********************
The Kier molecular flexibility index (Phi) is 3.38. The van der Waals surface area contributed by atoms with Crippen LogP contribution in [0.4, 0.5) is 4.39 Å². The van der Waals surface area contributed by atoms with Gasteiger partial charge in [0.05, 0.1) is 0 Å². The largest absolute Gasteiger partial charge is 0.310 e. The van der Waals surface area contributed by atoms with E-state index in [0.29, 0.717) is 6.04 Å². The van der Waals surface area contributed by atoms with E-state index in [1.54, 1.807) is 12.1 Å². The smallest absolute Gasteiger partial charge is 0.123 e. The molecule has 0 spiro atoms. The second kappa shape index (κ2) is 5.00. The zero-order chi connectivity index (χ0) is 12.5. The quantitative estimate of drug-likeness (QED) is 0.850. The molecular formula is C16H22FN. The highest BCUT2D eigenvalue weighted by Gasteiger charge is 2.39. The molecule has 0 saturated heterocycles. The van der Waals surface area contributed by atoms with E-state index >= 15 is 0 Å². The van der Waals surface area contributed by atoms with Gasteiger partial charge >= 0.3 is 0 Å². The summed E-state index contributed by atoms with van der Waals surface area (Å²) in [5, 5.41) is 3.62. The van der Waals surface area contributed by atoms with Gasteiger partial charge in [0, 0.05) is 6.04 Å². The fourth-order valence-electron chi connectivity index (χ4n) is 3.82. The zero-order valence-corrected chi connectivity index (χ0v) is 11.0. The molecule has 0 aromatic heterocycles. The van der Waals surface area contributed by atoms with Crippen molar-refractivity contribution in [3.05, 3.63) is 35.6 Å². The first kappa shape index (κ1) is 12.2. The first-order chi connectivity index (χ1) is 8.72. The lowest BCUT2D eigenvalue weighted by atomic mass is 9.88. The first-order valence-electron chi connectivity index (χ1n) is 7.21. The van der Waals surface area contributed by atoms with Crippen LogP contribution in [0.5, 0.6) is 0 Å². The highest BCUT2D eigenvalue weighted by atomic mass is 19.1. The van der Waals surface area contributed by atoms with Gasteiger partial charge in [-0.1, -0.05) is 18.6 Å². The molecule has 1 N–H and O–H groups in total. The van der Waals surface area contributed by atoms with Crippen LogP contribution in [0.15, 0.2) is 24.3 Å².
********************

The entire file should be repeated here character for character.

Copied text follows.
The Kier molecular flexibility index (Phi) is 3.38. The van der Waals surface area contributed by atoms with Crippen LogP contribution in [0.4, 0.5) is 4.39 Å². The van der Waals surface area contributed by atoms with Gasteiger partial charge in [0.05, 0.1) is 0 Å². The largest absolute Gasteiger partial charge is 0.310 e. The van der Waals surface area contributed by atoms with E-state index in [0.29, 0.717) is 6.04 Å². The van der Waals surface area contributed by atoms with E-state index in [1.54, 1.807) is 12.1 Å². The smallest absolute Gasteiger partial charge is 0.123 e. The molecule has 0 spiro atoms. The second kappa shape index (κ2) is 5.00. The zero-order chi connectivity index (χ0) is 12.5. The quantitative estimate of drug-likeness (QED) is 0.850. The molecular formula is C16H22FN. The highest BCUT2D eigenvalue weighted by Gasteiger charge is 2.39. The molecule has 0 saturated heterocycles. The van der Waals surface area contributed by atoms with E-state index >= 15 is 0 Å². The van der Waals surface area contributed by atoms with Gasteiger partial charge >= 0.3 is 0 Å². The summed E-state index contributed by atoms with van der Waals surface area (Å²) in [5, 5.41) is 3.62. The van der Waals surface area contributed by atoms with Gasteiger partial charge in [0, 0.05) is 6.04 Å². The fourth-order valence-electron chi connectivity index (χ4n) is 3.82. The zero-order valence-corrected chi connectivity index (χ0v) is 11.0. The molecule has 0 aromatic heterocycles. The van der Waals surface area contributed by atoms with Crippen molar-refractivity contribution in [3.05, 3.63) is 35.6 Å². The first kappa shape index (κ1) is 12.2. The first-order chi connectivity index (χ1) is 8.72. The lowest BCUT2D eigenvalue weighted by atomic mass is 9.88. The first-order valence-electron chi connectivity index (χ1n) is 7.21. The van der Waals surface area contributed by atoms with Crippen LogP contribution in [0.5, 0.6) is 0 Å². The highest BCUT2D eigenvalue weighted by atomic mass is 19.1. The van der Waals surface area contributed by atoms with Gasteiger partial charge in [-0.1, -0.05) is 18.6 Å². The molecule has 1 N–H and O–H groups in total. The van der Waals surface area contributed by atoms with Crippen LogP contribution in [0.15, 0.2) is 24.3 Å².